Radiohead may or may not be the best rock band in the world, but it can’t be accused of resting on its considerable laurels.
Led by a kinetic vocalist Thom Yorke, the group opened a two-night busman’s holiday at a sold-out Berkeley Greek Theatre Monday night – the band plays again Tuesday – with a sterling two-hour, 15-minute set that make a believer out the band’s few doubters. The Northern California dates are sandwiched between two weekend headlining stints at the Coachella Festival.
Yorke even told the adoring crowd at one point he’d love to have them come back south to Southern California with the band. Though Yorke is not excessively chatty onstage, he and his bandmates continually acknowledged the raucous audience and the waves of applause they received returning the appreciation with a smartly paced package of songs from throughout the band’s 30-plus years together.
Radiohead is a decidedly art rock band but has managed to turn its creative impulses into an extremely successful career, which is up-to-the-minute in its adaptation, digital distribution and nontraditional marketing. Through a variety of fan-friendly initiatives, the band has demonstrated a positive attitude toward noncommercial internet distribution, which seems to have only increased their popularity. The 2016 “A Moon Shaped Pool” was Radiohead’s sixth UK No. 1 album. It was the fifth Radiohead album nominated for the British Isles’ prestigious Mercury Prize, the most shortlisted act in the award’s history.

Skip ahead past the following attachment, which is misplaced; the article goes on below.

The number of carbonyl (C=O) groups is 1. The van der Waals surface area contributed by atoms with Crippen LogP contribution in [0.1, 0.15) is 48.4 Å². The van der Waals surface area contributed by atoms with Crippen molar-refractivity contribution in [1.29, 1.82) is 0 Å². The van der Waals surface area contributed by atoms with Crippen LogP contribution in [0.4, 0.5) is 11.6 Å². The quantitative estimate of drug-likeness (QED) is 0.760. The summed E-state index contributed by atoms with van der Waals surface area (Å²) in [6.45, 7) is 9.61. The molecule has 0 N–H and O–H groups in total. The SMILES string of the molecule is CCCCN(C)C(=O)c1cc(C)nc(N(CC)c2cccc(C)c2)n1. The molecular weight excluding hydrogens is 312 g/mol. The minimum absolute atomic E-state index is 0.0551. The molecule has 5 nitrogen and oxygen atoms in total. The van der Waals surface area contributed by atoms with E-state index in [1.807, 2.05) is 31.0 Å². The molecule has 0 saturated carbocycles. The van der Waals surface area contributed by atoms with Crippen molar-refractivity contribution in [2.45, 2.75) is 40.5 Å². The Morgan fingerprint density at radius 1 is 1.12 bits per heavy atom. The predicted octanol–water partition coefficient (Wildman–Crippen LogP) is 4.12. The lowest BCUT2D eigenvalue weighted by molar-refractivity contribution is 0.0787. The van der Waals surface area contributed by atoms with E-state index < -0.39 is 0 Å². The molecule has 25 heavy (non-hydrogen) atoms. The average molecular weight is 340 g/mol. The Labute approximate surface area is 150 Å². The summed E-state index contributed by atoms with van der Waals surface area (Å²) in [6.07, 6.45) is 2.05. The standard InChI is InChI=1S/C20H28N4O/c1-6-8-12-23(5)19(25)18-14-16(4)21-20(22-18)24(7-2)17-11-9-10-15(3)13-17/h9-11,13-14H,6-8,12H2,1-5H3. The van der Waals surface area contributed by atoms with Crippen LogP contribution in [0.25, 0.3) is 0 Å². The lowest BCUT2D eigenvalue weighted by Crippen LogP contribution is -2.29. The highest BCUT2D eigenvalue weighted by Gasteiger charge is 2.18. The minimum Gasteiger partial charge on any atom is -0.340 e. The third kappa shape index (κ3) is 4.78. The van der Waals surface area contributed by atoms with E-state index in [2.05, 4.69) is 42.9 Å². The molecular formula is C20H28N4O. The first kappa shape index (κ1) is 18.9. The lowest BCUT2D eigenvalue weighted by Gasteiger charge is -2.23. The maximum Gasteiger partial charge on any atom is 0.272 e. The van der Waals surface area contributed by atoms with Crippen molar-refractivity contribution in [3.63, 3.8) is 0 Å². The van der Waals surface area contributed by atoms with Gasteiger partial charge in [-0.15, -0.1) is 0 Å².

Never miss a local story.
They also deliver live, turning out 25 songs, including three encores, to an audience that often swayed and bounced to the music despite sporadic gentle rain showers.
Yorke was always center stage, flanked by guitarists Jonny Greenwood and Ed O’Brien with bassist Colin Greenwood and drummer Phil Selway angled behind. Tour drummer Clive Deamer freed up Selway for various percussion and electronic additions and ultimately emphasized how much rhythm means to the group.
The music rises and falls through its elaborate webbed textures more than catchy riffs. Some of the songs included were a quartet from their seminal 1997 album “OK Computer”: “Exit Music,” “No Surprises,” “Lucky” and “The Tourist.” Other standouts were “Everything in Its Right Place,” “Bloom,” “I Might Be Wrong” and “The Gloaming.” The first encore included “Burn the Witch” and “Fake Plastic Trees,” and the second encore featured the crowd-pleasing “You and Whose Army?”
The tour stage crew never flagged, wheeling various guitars, pianos and keyboards on and off the stage for Yorke and Greenwood in an intricate choreographed dance made more more impressive knowing the group famously changes its set lists for each show.
The band will headline huge outdoor festivals most of the summer playing to crowds 10 times larger than Monday night’s audience, all of whom went home understanding what the deal is all about.